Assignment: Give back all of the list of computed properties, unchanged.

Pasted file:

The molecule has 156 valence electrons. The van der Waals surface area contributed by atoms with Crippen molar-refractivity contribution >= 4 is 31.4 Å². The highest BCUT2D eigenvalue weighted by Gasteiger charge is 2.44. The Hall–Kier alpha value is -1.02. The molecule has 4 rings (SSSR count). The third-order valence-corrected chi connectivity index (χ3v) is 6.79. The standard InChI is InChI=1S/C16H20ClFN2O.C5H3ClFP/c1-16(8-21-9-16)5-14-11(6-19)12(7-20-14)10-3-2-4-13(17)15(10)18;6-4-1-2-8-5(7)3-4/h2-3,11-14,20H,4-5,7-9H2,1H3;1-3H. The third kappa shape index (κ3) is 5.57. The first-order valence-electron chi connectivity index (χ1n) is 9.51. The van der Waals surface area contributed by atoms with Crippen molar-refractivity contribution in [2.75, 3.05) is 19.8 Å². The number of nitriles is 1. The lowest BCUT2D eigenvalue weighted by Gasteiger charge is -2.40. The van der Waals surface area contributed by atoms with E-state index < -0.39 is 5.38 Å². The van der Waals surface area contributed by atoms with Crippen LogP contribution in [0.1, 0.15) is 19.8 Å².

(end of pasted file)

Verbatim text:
The molecule has 156 valence electrons. The van der Waals surface area contributed by atoms with Crippen molar-refractivity contribution >= 4 is 31.4 Å². The highest BCUT2D eigenvalue weighted by Gasteiger charge is 2.44. The Hall–Kier alpha value is -1.02. The molecule has 4 rings (SSSR count). The third-order valence-corrected chi connectivity index (χ3v) is 6.79. The standard InChI is InChI=1S/C16H20ClFN2O.C5H3ClFP/c1-16(8-21-9-16)5-14-11(6-19)12(7-20-14)10-3-2-4-13(17)15(10)18;6-4-1-2-8-5(7)3-4/h2-3,11-14,20H,4-5,7-9H2,1H3;1-3H. The third kappa shape index (κ3) is 5.57. The first-order valence-electron chi connectivity index (χ1n) is 9.51. The van der Waals surface area contributed by atoms with Crippen molar-refractivity contribution in [2.75, 3.05) is 19.8 Å². The number of nitriles is 1. The lowest BCUT2D eigenvalue weighted by Gasteiger charge is -2.40. The van der Waals surface area contributed by atoms with E-state index < -0.39 is 5.38 Å². The van der Waals surface area contributed by atoms with Crippen LogP contribution in [0.1, 0.15) is 19.8 Å².